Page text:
So I am asking for the moment that we put aside our considerable differences on immigration, and simply consider the human cost of our policies.  And maybe when we pick our differences back up again, we keep that in mind when we try and find a compromise.

Compassionless Conservatives

When taking the time to retro fit your political idealogical in a more attractive guise, care must be taken.  Wouldn’t want your future actions contradicting your message (or confirming an opponents!).  Apparently the so called political genius Rove and the team behind Bush’s run for office neglected to consider how their “Compassionate Conservative” tagline might play out over the years.  Austin Cline has taken a look, and the body under the tarp is not decomposing nicely:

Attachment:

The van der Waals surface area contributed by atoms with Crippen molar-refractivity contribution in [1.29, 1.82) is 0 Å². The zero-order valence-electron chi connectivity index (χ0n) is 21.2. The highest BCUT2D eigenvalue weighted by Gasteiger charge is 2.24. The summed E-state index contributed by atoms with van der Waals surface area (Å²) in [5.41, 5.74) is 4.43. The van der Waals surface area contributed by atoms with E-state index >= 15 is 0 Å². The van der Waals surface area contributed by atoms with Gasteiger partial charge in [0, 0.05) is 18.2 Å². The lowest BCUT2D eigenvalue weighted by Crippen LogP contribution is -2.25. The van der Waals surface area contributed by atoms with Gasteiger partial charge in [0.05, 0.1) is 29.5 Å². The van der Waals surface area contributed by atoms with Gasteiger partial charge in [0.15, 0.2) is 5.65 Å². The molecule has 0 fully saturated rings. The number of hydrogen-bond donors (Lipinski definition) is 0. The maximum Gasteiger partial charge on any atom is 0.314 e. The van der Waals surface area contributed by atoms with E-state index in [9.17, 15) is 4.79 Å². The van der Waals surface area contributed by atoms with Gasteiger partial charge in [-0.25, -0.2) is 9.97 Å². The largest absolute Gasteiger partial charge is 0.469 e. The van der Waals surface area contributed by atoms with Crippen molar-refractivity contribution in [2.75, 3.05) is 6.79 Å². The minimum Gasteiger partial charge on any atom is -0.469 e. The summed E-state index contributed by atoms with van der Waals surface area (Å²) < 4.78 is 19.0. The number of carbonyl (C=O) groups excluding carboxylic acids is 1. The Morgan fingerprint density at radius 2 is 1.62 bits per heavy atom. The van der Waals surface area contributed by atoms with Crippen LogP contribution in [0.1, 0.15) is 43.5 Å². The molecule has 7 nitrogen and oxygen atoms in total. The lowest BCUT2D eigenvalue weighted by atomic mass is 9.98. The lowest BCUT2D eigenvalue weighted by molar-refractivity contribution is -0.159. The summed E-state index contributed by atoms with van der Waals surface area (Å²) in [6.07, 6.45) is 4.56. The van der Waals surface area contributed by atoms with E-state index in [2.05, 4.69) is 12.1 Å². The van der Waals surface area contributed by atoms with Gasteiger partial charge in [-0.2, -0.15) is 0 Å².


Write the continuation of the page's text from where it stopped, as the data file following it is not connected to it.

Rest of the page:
Deeds are more important than words, so rather than pretend that conservatism can be made compassionate by a mere rhetorical flourish, we should instead ask how the Bush administration has acquitted itself over the past years. It’s hard to see anything remotely “compassionate” in a single policy, proposal, signing statement, or any other action taken by the Bush administration. Indeed, there are so many actions that seem to be the opposite of compassionate that it would be difficult to single any one out as truly emblematic of the Bush administration’s true character.

Austin takes a look at Bush’s response regarding health insurance for children (emphasis mine):